What are you waiting for? Better yet, what are your customers waiting for? I’ll bet you a dollar they won’t be waiting for long.

Take Care...


Monday, September 18, 2006

A New Tipping Point...

Yesterday, I went to Starbucks and there was a tip jar sitting on the counter next to the cash register. It started me thinking about why you would tip the cashier. Does he deserve a tip for charging the right price? Is he going to make sure the coffee guy makes my drink right? What exactly has he done to earn a tip?

Okay, I have to admit, I’m not a big fan of tip jars and here’s why. It is a thoughtless tip, no different than the spare change you drop into a panhandler’s cup. The panhandler didn’t do anything for the tip, so tipping doesn’t improve anything. It’s not like the tip will encouraging him to take a bath and get a job. Worse yet, it encourages more panhandling. The same is true for tip jars.

Thoughtful tipping on the other hand is a great idea. Thoughtful tipping provides immediate feedback. Thoughtful tipping also provides a reward for good service.

So, what would happen if you tipped your doctor? Not for good medicine, you expect good medicine, but good services: she worked you into a full schedule; the nurse called with your “negative” lab results; your appointment started on time; you didn’t feel rushed. You name it, whatever it is that would make you say to your friend, “I had a great visit with my doctor! It was so good, I tipped her five dollars.”

If only a few people tipped their doctors, I suspect doctors wouldn’t take the money. A few dollars isn’t enough to persuade someone to subject themselves to that kind of immediate, possibly negative feedback. But what if everyone tipped their doctors? If your doctor sees 30 patients a day and they each tipped her five dollars, she would earn an extra $150 a day; that’s $38,000 a year.

More importantly, your doctor would get immediate feedback. She would know if she was meeting the expectations of her patients and could use that feedback at the end of the day or even between patients to improve her performance.

Would you work harder to deliver better service if you could earn an extra $38,000? I’ll bet you a dollar, no make that five dollars, that your doctor would too.

Take care…


Saturday, September 16, 2006

Red Notebook - Entry 3

I spend a lot of time thinking about “Singularity of Intent”. I picked up this idea from an article I read in Inc. Magazine titled One Step at a Time. Unlike most business-magazine articles, this one is as important today, if not more so, than it has ever been. The crux of the article is this. For most small business, the required resources, with the exception of one, are cheap and readily available. Money, talent, production capability, raw materials, etc… are readily available at commodity prices. However, time, specifically, you time as measured in your ability to pay attention and focus, to make important things happen, is not; it is in ever shorter supply.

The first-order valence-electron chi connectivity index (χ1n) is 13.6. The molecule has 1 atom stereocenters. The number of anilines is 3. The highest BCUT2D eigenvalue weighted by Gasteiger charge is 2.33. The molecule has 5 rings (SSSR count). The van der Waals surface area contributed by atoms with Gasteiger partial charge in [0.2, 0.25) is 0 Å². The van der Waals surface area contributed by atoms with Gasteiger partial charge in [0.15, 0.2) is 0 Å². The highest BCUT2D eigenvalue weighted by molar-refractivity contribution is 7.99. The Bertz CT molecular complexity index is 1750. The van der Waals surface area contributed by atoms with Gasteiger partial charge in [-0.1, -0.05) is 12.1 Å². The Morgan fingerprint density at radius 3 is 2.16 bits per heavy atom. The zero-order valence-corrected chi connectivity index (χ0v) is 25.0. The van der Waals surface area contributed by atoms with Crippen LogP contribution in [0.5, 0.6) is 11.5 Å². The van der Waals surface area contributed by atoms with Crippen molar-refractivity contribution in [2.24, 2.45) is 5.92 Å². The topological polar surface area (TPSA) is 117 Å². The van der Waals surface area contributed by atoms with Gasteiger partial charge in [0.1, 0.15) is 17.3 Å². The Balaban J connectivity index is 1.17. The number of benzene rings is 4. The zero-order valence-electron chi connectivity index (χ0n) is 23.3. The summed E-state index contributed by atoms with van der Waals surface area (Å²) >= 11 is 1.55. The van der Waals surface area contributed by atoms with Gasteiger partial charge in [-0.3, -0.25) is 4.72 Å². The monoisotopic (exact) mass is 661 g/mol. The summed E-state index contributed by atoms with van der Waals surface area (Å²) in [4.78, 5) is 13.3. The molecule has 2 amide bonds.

Singularity of intent is about recognizing the scarcity of your most valuable resource, time. If you ill-spend your time, success will remain elusive. In short, your time must be focused on one of three activities: delivering, refining or redefining your value proposition. If you are not performing one of these three activities, you are wasting time.

Delivery is the process of running the current machine that provides the next opportunity for a customer to pay you for your value proposition. Delivery includes both the value-adding and non-value-adding activities required to run a company. Delivery is the activity most of us identify as “work”.

Refining is the process of making incremental/evolutionary changes, hopefully improvements, to the current machine. Refining also includes the process of applying the current machine to new challenges. GorTex is a perfect example of a company that refine. A product that started out as a water-proof/breathable fabric for extreme climbing apparel and tents has found its way to synthetic sutures and endovascular stent-grafts.